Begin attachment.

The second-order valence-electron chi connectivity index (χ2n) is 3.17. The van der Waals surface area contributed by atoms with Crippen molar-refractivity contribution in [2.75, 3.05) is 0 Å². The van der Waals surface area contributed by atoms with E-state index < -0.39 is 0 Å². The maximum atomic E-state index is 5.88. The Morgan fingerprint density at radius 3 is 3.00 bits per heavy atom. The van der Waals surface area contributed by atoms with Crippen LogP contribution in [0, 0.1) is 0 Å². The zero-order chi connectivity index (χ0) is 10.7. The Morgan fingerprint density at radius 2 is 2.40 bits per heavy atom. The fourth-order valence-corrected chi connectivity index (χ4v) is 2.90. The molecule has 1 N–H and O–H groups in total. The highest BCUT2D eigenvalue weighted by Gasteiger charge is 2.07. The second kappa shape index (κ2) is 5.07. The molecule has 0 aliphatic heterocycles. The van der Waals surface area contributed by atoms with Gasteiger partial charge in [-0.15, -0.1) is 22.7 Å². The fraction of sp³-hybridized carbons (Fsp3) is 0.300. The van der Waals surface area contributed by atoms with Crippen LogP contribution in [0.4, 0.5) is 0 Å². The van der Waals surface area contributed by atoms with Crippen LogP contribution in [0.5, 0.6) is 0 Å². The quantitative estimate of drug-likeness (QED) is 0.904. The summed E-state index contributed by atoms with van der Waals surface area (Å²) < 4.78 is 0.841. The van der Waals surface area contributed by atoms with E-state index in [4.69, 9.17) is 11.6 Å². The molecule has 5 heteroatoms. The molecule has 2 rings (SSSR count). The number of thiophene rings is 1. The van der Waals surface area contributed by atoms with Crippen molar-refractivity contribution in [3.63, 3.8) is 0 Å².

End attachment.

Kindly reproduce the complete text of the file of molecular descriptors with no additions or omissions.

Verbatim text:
The second-order valence-electron chi connectivity index (χ2n) is 3.17. The van der Waals surface area contributed by atoms with Crippen molar-refractivity contribution in [2.75, 3.05) is 0 Å². The van der Waals surface area contributed by atoms with E-state index < -0.39 is 0 Å². The maximum atomic E-state index is 5.88. The Morgan fingerprint density at radius 3 is 3.00 bits per heavy atom. The van der Waals surface area contributed by atoms with Crippen LogP contribution in [0, 0.1) is 0 Å². The zero-order chi connectivity index (χ0) is 10.7. The Morgan fingerprint density at radius 2 is 2.40 bits per heavy atom. The fourth-order valence-corrected chi connectivity index (χ4v) is 2.90. The molecule has 1 N–H and O–H groups in total. The highest BCUT2D eigenvalue weighted by Gasteiger charge is 2.07. The second kappa shape index (κ2) is 5.07. The molecule has 0 aliphatic heterocycles. The van der Waals surface area contributed by atoms with Gasteiger partial charge in [-0.15, -0.1) is 22.7 Å². The fraction of sp³-hybridized carbons (Fsp3) is 0.300. The van der Waals surface area contributed by atoms with Crippen LogP contribution in [0.4, 0.5) is 0 Å². The van der Waals surface area contributed by atoms with Crippen LogP contribution in [0.5, 0.6) is 0 Å². The quantitative estimate of drug-likeness (QED) is 0.904. The summed E-state index contributed by atoms with van der Waals surface area (Å²) < 4.78 is 0.841. The van der Waals surface area contributed by atoms with E-state index in [4.69, 9.17) is 11.6 Å². The molecule has 5 heteroatoms. The molecule has 2 rings (SSSR count). The number of thiophene rings is 1. The van der Waals surface area contributed by atoms with Crippen molar-refractivity contribution in [3.63, 3.8) is 0 Å².